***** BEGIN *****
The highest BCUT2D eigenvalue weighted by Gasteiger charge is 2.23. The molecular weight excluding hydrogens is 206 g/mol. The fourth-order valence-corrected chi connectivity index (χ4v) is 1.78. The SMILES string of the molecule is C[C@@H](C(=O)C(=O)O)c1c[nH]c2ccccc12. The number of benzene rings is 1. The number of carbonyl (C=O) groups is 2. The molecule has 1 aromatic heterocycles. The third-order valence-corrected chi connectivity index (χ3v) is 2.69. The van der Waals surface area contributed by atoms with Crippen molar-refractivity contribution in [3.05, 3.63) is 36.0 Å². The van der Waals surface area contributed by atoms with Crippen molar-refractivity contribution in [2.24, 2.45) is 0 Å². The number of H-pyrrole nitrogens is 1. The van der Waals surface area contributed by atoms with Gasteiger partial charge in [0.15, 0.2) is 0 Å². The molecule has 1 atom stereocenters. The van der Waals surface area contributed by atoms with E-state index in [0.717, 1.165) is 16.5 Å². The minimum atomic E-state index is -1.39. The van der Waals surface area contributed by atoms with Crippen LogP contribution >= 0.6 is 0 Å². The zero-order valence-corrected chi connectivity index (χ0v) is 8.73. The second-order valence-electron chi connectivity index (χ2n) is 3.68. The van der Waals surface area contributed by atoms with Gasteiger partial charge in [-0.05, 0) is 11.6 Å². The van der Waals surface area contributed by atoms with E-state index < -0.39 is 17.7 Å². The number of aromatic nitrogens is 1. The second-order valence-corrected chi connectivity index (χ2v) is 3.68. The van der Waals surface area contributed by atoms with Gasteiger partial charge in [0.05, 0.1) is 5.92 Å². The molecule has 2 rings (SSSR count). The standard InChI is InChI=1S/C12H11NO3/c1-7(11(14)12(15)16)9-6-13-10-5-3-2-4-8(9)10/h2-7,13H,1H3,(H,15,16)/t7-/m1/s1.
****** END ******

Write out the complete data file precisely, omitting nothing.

The highest BCUT2D eigenvalue weighted by Gasteiger charge is 2.23. The molecular weight excluding hydrogens is 206 g/mol. The fourth-order valence-corrected chi connectivity index (χ4v) is 1.78. The SMILES string of the molecule is C[C@@H](C(=O)C(=O)O)c1c[nH]c2ccccc12. The number of benzene rings is 1. The number of carbonyl (C=O) groups is 2. The molecule has 1 aromatic heterocycles. The third-order valence-corrected chi connectivity index (χ3v) is 2.69. The van der Waals surface area contributed by atoms with Crippen molar-refractivity contribution in [3.05, 3.63) is 36.0 Å². The van der Waals surface area contributed by atoms with Crippen molar-refractivity contribution in [2.24, 2.45) is 0 Å². The number of H-pyrrole nitrogens is 1. The van der Waals surface area contributed by atoms with Gasteiger partial charge in [0.15, 0.2) is 0 Å². The molecule has 1 atom stereocenters. The van der Waals surface area contributed by atoms with E-state index in [0.717, 1.165) is 16.5 Å². The minimum atomic E-state index is -1.39. The van der Waals surface area contributed by atoms with Crippen LogP contribution >= 0.6 is 0 Å². The zero-order valence-corrected chi connectivity index (χ0v) is 8.73. The second-order valence-electron chi connectivity index (χ2n) is 3.68. The van der Waals surface area contributed by atoms with Gasteiger partial charge in [-0.05, 0) is 11.6 Å². The van der Waals surface area contributed by atoms with E-state index < -0.39 is 17.7 Å². The number of aromatic nitrogens is 1. The second-order valence-corrected chi connectivity index (χ2v) is 3.68. The van der Waals surface area contributed by atoms with Gasteiger partial charge in [0.05, 0.1) is 5.92 Å². The molecule has 2 rings (SSSR count). The standard InChI is InChI=1S/C12H11NO3/c1-7(11(14)12(15)16)9-6-13-10-5-3-2-4-8(9)10/h2-7,13H,1H3,(H,15,16)/t7-/m1/s1.